Learning about aquaculture careersAquaculture Remote Classroom (ARC) facilitator Áine-lisa Shannon during a visit to a seaweed farm. Photo: BIM

Welcoming the expansion of the Aquaculture Remote Classroom (ARC) programme to second level schools from September 2021 onwards, Ireland’s Minister for Agriculture, Food and the Marine, Charlie McConalogue T.D. spoke to a group of transition year students from schools in Buncrana, Carrick, Donegal town, Milford, Letterkenny and Killybegs in Co. Donegal.

Career opportunities in the aquaculture sector is the focus of the new programme that seeks to build greater awareness among second level students of the breadth of career options available.

Skills and qualifications needed for diverse roles including commercial diving, science, sales and marketing will be brought to life in the programme by way of real-life profile interviews with some of the women and men who work in Ireland’s seafood sector.

“I am delighted that this programme is being expanded to include students at second level and with a focus on careers in the seafood sector. Its online format also means it will get to audiences more swiftly and in bigger numbers,” Charlie McConalogue said.

“Attracting skilled and talented young people to work in Ireland’s seafood sector is central to its continued development. My hope is that the new programme can help to inspire students considering their career options when they leave school and to realise the breadth of opportunities that exist within the sector. ”

The interactive mobile classroom is part of the Farmed in the EU campaign and was launched three years ago in 2018 by Bord Iascaigh Mhara (BIM), Ireland’s Seafood Development. The ARC is supported by the European Maritime and Fisheries Fund and was initially developed to help younger audiences learn about aquaculture in a fun and interactive way using immersive technologies including VR headsets and augmented reality.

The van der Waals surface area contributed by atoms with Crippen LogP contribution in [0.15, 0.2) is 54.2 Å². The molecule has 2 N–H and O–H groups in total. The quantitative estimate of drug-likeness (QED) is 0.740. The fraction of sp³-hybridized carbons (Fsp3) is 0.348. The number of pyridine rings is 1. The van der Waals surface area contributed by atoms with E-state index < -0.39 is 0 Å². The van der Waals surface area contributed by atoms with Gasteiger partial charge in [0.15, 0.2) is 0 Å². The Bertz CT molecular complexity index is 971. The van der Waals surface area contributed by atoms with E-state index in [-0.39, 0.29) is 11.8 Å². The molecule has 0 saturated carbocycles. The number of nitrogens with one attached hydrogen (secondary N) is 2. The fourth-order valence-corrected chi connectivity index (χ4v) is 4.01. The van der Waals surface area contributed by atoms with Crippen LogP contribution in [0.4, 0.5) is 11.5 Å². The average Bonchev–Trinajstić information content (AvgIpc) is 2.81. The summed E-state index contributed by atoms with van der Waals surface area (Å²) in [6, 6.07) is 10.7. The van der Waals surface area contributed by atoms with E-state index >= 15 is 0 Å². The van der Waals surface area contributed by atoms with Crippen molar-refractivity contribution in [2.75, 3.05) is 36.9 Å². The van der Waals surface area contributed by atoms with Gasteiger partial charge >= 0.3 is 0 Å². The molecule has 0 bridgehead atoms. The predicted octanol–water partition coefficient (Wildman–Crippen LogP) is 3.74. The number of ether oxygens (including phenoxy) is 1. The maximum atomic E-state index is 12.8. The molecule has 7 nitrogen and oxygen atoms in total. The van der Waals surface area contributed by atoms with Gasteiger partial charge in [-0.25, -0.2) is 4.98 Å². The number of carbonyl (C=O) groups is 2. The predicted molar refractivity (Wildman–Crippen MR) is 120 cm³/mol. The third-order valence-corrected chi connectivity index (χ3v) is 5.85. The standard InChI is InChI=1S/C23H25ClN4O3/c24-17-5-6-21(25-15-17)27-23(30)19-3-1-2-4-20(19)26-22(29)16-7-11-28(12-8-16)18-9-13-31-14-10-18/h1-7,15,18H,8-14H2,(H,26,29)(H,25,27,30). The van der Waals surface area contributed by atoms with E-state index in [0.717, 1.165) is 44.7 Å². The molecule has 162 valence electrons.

The ARC programme also covers modules on the socio-economic and nutritional benefits of aquaculture.

Up until now, the ARC has been available to only primary level pupils in Ireland. In the last 12 months, the ARC has been adapted and delivered entirely online to ensure teachers and students have been continuously able to access the resource.

BIM’s CEO Jim O’Toole highlighted the enduring importance of the seafood sector to Ireland’s coastal communities.

“The seafood sector provides a vital source of jobs and economic activity for coastal communities across Ireland,” he said.

“The continued success and development of the sector is contingent on being able to attract young talent from across different disciplines so that the sector continues to prosper and thrive.”

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